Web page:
Let me ask it in an ironic way: should Ukraine hold a plebiscite to determine whether they need to hold a plebiscite?

    JVW (1ad43e)

  13. Is that the standard though? …

    Assuming that the war ends some day, there will be plenty of time to sort that out. Obviously, if Zelensky tried to hold power past the end of the war with no elections, it would be a huge problem. I doubt he would, as he wants Ukraine to join Europe and NATO, and being a dictatorship would be a show-stopper.

    So, later they hold elections, and everything that was an issue before comes out then. If Zelensky has any brains, he steps down and lets a new leader be chosen to take Ukraine into Europe, or not, as the people decide.

    Kevin M (ed969f)

  14. I’m very interested, have opinions, but it’s up to the the Ukrainians. They’ve got Russian’s inside their country to expel first. It’s not like anyone credible can claim the war inside Ukraine is a pretext for a power grab

    steveg (ddc4f1)

  15. I actually have some experience with this, on a much smaller scale.

    When Covid hit in March 2020, I was serving on the Trustee board of an international non-profit (operating in 22 countries, mostly first world). We had 11 Board members. By April 2020 we had nine, two had died of Covid. This gave us pause.

    Our organization was mostly run bottom-up, but we had an international office in California, which we were forced to close. We also had a number of national and international events under contract which we had to get out of without penalty, and like everyone, we discovered “force majure.”. Oh, and our local groups could not meet in person. Thank GOD for Zoom, but that had its limits.

    It was an emergency, and one that out charter was vague on. We took a number of decisions, all unanimous, that affected the organization and its programs. We were faced with existential problems (mostly involving running out of money or getting sued). Luckily we had a great deal of support from out membership for what we were doing.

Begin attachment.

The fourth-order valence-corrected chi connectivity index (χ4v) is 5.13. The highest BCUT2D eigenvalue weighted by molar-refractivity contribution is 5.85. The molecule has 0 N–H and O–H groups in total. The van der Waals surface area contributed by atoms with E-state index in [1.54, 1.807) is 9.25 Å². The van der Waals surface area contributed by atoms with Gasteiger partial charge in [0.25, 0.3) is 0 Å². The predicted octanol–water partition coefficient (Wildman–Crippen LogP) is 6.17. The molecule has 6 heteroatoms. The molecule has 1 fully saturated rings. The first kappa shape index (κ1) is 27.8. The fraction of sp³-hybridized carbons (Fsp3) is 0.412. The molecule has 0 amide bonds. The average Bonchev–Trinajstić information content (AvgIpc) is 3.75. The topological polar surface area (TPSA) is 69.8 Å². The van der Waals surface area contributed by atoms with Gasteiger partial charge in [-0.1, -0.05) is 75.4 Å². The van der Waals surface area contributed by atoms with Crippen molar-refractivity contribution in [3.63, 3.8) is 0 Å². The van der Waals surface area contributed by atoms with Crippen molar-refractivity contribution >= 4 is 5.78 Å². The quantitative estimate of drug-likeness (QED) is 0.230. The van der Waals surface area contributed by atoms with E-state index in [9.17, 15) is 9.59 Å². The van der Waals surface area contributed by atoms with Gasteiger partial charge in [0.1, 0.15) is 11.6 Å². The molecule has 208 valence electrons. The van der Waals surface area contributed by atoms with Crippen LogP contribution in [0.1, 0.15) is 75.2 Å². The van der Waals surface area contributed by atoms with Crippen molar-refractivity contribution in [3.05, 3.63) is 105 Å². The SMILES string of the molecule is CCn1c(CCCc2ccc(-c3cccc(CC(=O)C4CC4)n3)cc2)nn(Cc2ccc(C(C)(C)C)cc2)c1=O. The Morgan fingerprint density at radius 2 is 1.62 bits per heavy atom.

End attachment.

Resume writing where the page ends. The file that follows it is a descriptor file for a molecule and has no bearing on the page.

We even cancelled the Annual General Meeting scheduled for later in 2020, and elections scheduled for our own board, extending some of our own terms (a big no-no from any perspective). There was no way to hold the AGM and doing it over the internet would have exhausted our funds and required too much invention in too short a time (We held a hybrid AGM in 2021, since international travel was still impossible. It mostly worked — and cost a LOT).

    And we caught hell, of course, from the 5% who always criticize anything. That Board and its members will always be something I am proud of serving on, and with. The ankle-biters can go jump in a lake.

    Kevin M (ed969f)

  16. The Spectator piece also mentioned this…

    There is also the fact that to do so would require violating the constitution, which prohibits holding elections in a time of martial law.

    The last poll I saw (last June?), Zelenskyy had 90% approval, so he’d be a shoo-in for reelection.
    But how long will Ukraine be under martial law? What about two years from now, when Zelenskyy’s popularity could wane? To me, that’s the more relevant question.